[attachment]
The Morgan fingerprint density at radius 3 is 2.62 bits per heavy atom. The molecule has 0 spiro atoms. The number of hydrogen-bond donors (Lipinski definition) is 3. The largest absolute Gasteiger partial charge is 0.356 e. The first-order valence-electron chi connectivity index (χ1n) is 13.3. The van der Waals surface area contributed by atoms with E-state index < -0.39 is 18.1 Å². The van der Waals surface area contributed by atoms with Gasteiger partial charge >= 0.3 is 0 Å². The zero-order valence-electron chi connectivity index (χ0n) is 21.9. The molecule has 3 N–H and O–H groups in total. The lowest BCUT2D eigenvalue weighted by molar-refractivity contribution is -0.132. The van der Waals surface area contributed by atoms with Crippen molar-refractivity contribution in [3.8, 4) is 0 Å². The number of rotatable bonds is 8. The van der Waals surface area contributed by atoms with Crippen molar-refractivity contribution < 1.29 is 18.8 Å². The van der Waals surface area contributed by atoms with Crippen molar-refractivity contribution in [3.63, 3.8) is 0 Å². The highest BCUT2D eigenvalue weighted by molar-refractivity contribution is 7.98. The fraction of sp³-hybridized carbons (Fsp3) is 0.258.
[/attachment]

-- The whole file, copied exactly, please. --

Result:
The Morgan fingerprint density at radius 3 is 2.62 bits per heavy atom. The molecule has 0 spiro atoms. The number of hydrogen-bond donors (Lipinski definition) is 3. The largest absolute Gasteiger partial charge is 0.356 e. The first-order valence-electron chi connectivity index (χ1n) is 13.3. The van der Waals surface area contributed by atoms with E-state index < -0.39 is 18.1 Å². The van der Waals surface area contributed by atoms with Gasteiger partial charge >= 0.3 is 0 Å². The zero-order valence-electron chi connectivity index (χ0n) is 21.9. The molecule has 3 N–H and O–H groups in total. The lowest BCUT2D eigenvalue weighted by molar-refractivity contribution is -0.132. The van der Waals surface area contributed by atoms with Crippen molar-refractivity contribution in [3.8, 4) is 0 Å². The number of rotatable bonds is 8. The van der Waals surface area contributed by atoms with Crippen molar-refractivity contribution < 1.29 is 18.8 Å². The van der Waals surface area contributed by atoms with Crippen molar-refractivity contribution in [3.63, 3.8) is 0 Å². The highest BCUT2D eigenvalue weighted by molar-refractivity contribution is 7.98. The fraction of sp³-hybridized carbons (Fsp3) is 0.258.